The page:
Data released this week by Argentina's Economy Ministry show that the country's foreign debt rose by a record $52 billion in 2017 to $233 billion, a 28.6% increase and a new high.
Most of the rise resulted from higher government foreign debt, which grew by nearly $40 billion to $161 billion - a one-third increase.
Much of the new debt went to finance a record $30.8 billion current account deficit - the product of an $8.5 billion merchandise trade deficit, as well as $22.3 billion lost by way of invisibles such as foreign travel, shipping and other business expenses, and mounting debt service charges themselves.
The trend was fueled by record trade and budget deficits for Argentina in 2017.
The record trade deficit came despite steep tax cuts worth $4 billion granted by decree to the agricultural and mining sectors by President Mauricio Macri within days of taking office in December 2015.
Despite Macri's own assurances that the costly tax cuts would be an "incentive," export levels remain at their 2015 levels, while imports have surged by 20%. Foreign debt mas meanwhile risen by $80 billion since then.
LEBACs and bicyles
The budget shortfall - $38 billion - was in turn largely financed domestically though short-term, high-interest treasury bills known as LEBACs.
The cost of servicing LEBACs pushed federal interest charges up by 71% last year to $13.6 billion - a figure similar to spending on utility and fare subsidies for consumers, which the Macri officials deem a "distortion" and "wasteful."
The policy of paying outsized yields to speculators, and then taking on debt to finance the transfer of profits overseas - known in Argentina as the "financial bicycle" - has drawn comparisons to the last dictatorship's 1979-81 bubble, which led to a collapse after insiders "bicycled" some $20 billion in profits overseas.
Macri officials and the IMF nevertheless remain optimistic.
Visiting Buenos Aires this week for the G-20 Summit of Finance Ministers and Central Bank Presidents, IMF head Christine Lagarde dismissed concerns that Argentina's foreign debt was rising too quickly.
"Foreign debt reached 35% of GDP," Largarde noted. "It's a level that frankly does not imply too heavy a burden for the economy."
Documentation has emerged linking Argentine President Mauricio Macri and Cambridge Analytica, the London-based consultancy firm recently revealed by Britain's Channel 4 to have illegally influenced over 200 elections worldwide.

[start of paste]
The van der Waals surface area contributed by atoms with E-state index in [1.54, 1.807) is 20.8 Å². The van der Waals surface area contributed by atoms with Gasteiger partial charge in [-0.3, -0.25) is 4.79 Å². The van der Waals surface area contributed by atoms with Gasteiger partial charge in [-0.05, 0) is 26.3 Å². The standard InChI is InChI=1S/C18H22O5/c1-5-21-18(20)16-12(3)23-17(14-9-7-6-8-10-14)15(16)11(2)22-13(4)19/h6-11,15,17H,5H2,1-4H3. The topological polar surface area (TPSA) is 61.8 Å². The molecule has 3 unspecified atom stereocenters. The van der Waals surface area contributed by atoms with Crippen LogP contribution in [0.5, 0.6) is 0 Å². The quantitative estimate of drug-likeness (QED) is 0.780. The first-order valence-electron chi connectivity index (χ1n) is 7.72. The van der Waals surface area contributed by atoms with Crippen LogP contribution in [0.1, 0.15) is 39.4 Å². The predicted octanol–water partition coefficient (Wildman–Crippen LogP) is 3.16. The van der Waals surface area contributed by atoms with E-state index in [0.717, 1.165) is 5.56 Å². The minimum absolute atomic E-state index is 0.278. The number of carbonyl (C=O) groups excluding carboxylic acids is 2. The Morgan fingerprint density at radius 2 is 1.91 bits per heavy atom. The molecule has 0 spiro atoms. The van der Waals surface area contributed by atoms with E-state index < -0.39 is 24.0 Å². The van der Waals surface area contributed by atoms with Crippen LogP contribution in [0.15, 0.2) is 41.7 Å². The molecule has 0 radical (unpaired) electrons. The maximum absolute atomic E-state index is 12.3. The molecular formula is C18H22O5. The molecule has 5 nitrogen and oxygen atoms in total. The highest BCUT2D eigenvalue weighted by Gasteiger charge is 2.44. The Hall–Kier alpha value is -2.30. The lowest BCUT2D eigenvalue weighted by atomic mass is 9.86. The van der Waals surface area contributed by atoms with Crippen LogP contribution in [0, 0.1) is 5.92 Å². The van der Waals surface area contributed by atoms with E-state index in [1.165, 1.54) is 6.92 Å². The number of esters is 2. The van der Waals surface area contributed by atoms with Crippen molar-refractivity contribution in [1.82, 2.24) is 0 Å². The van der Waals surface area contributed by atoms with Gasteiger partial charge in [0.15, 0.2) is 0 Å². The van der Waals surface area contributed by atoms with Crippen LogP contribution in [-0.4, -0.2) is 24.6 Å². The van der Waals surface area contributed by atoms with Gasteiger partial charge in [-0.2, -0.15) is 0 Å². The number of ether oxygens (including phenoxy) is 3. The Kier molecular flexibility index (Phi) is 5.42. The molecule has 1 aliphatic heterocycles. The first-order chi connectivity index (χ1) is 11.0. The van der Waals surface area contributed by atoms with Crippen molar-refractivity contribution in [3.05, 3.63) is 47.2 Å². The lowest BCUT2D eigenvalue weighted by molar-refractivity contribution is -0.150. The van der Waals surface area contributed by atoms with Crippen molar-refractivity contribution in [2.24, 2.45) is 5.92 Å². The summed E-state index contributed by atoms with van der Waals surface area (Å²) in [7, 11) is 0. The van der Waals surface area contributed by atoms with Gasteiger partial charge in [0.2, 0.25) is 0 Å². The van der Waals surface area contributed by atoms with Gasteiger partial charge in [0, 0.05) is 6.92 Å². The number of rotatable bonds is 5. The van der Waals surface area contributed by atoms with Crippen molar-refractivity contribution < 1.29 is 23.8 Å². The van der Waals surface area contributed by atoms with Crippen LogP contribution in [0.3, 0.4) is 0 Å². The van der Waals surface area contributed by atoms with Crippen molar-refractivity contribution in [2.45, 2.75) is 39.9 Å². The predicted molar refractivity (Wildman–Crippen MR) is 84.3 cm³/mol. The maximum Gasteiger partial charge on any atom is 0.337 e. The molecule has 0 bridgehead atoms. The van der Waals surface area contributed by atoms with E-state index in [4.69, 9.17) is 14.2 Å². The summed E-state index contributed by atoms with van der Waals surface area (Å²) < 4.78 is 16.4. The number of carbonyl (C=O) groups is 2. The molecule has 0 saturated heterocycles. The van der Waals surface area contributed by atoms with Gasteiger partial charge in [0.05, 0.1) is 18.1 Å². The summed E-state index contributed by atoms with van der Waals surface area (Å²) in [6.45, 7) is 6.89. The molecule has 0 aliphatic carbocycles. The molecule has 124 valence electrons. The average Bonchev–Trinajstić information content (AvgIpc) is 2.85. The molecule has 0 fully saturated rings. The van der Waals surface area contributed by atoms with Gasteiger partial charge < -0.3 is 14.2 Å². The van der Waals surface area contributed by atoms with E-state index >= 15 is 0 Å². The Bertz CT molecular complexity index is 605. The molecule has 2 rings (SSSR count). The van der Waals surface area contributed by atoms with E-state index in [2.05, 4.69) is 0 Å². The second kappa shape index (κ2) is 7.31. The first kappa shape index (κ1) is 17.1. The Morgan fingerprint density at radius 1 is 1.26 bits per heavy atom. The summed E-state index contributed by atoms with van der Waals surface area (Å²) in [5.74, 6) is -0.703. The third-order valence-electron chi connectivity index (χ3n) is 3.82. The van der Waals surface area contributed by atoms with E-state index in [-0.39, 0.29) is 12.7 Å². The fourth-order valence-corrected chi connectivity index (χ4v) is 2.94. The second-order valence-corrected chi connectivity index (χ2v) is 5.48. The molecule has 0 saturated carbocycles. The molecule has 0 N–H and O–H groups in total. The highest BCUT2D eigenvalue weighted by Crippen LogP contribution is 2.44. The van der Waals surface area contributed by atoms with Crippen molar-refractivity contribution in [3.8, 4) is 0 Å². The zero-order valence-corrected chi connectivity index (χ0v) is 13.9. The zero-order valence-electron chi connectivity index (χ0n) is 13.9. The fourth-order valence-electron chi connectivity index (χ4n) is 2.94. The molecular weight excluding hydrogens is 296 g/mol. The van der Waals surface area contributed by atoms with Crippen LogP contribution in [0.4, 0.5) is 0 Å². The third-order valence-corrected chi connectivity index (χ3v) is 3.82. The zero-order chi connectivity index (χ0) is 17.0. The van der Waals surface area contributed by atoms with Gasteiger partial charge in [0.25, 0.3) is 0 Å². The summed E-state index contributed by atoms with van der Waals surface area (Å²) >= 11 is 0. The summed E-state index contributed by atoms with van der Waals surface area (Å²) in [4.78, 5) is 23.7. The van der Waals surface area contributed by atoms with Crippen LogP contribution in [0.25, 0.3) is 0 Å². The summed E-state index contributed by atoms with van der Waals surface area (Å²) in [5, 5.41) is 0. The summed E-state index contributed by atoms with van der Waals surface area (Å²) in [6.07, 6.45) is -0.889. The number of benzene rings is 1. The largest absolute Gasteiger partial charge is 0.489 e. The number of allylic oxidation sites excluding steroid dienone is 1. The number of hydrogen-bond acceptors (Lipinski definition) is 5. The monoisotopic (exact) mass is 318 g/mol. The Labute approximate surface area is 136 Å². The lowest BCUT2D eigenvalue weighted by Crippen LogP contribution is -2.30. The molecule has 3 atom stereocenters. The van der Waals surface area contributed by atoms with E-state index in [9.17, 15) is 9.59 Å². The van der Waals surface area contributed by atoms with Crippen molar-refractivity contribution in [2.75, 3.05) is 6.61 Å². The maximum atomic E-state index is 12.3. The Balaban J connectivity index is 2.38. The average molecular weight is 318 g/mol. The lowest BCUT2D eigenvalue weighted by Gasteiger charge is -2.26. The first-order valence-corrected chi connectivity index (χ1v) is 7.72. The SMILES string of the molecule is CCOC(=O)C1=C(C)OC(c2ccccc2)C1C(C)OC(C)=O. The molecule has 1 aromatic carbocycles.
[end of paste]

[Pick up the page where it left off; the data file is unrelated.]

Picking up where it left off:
Cambridge Analytica and its parent company, Strategic Communications Laboratories (SCL), interfered in recent federal elections in Nigeria, Kenya, the Czech Republic, India, Argentina, and the U.S. - where they allegedly obtained data from 50 million Facebook accounts used to influence the 2016 elections.
Similar tactics were reportedly used in Argentina, which, with over 13 million users, is Facebook's third-largest market in the region and the 13th in the world.
The firm's links with Macri were reportedly established by its head, Alexander Nix, through Argentine businessman Juan Pepa, with whom he shared ownership in a London-based firm Rubirosa Ltd. as well as an interest in polo.
Nix became a patron of the Pro Alvear Foundation, created by the Pepa family for the promotion of Intendente Alvear and other towns in largely rural La Pampa Province. Documents show that in 2008 the NGO thanked Nix for "helping us organize the annual fundraising event" in London.
Among the other patrons listed by the non-profit as of 2009 is the current Argentine president, Mauricio Macri.
Macri, who was mayor of Buenos Aires at the time, had already begun enlisting support for a presidential run. SCL opened an office in Buenos Aires (since closed) in 2013 - the year Macri launched his 2015 presidential bid.
Amid a massive social media campaign, including extensive use of fake news, the right-wing Macri was elected president by a 2.7% margin - the narrowest runoff victory in Argentine presidential history.
Macri and fellow right-wing figures celebrate his narrow runoff victory in 2015; Alexander Nix was not on stage.
Source: Wall Street Journal